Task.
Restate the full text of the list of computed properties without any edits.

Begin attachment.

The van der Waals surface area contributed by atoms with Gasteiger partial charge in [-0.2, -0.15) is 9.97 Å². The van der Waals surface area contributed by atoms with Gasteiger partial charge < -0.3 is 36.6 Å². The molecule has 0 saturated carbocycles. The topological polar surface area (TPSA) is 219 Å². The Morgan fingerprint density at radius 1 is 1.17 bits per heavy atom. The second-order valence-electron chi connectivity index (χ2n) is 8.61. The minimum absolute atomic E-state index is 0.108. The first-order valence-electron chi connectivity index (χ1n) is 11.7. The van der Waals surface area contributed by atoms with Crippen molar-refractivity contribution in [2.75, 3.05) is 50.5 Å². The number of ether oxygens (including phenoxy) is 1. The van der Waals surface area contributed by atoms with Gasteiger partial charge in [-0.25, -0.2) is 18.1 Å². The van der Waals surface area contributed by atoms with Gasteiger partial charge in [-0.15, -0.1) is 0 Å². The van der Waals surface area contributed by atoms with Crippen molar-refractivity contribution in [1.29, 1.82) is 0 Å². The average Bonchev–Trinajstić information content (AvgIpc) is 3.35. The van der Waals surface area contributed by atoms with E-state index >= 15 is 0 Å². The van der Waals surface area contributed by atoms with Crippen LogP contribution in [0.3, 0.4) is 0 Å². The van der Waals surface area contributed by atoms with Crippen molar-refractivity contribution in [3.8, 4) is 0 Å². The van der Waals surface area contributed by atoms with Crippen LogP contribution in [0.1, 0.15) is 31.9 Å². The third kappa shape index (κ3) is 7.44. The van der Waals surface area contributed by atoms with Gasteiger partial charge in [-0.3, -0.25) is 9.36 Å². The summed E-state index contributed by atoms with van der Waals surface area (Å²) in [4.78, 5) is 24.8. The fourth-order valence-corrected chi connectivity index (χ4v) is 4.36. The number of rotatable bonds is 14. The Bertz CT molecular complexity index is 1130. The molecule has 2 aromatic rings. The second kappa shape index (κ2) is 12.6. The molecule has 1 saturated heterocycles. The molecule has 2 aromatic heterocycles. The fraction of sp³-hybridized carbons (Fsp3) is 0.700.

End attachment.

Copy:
The van der Waals surface area contributed by atoms with Gasteiger partial charge in [-0.2, -0.15) is 9.97 Å². The van der Waals surface area contributed by atoms with Gasteiger partial charge < -0.3 is 36.6 Å². The molecule has 0 saturated carbocycles. The topological polar surface area (TPSA) is 219 Å². The Morgan fingerprint density at radius 1 is 1.17 bits per heavy atom. The second-order valence-electron chi connectivity index (χ2n) is 8.61. The minimum absolute atomic E-state index is 0.108. The first-order valence-electron chi connectivity index (χ1n) is 11.7. The van der Waals surface area contributed by atoms with Crippen molar-refractivity contribution in [2.75, 3.05) is 50.5 Å². The number of ether oxygens (including phenoxy) is 1. The van der Waals surface area contributed by atoms with Gasteiger partial charge in [-0.25, -0.2) is 18.1 Å². The van der Waals surface area contributed by atoms with Gasteiger partial charge in [-0.15, -0.1) is 0 Å². The van der Waals surface area contributed by atoms with Crippen molar-refractivity contribution in [1.29, 1.82) is 0 Å². The average Bonchev–Trinajstić information content (AvgIpc) is 3.35. The van der Waals surface area contributed by atoms with E-state index >= 15 is 0 Å². The van der Waals surface area contributed by atoms with Crippen LogP contribution in [0.3, 0.4) is 0 Å². The van der Waals surface area contributed by atoms with Crippen molar-refractivity contribution in [3.8, 4) is 0 Å². The van der Waals surface area contributed by atoms with Crippen LogP contribution in [0.1, 0.15) is 31.9 Å². The third kappa shape index (κ3) is 7.44. The van der Waals surface area contributed by atoms with Gasteiger partial charge in [-0.3, -0.25) is 9.36 Å². The summed E-state index contributed by atoms with van der Waals surface area (Å²) in [4.78, 5) is 24.8. The fourth-order valence-corrected chi connectivity index (χ4v) is 4.36. The number of rotatable bonds is 14. The Bertz CT molecular complexity index is 1130. The molecule has 2 aromatic rings. The second kappa shape index (κ2) is 12.6. The molecule has 1 saturated heterocycles. The molecule has 2 aromatic heterocycles. The fraction of sp³-hybridized carbons (Fsp3) is 0.700.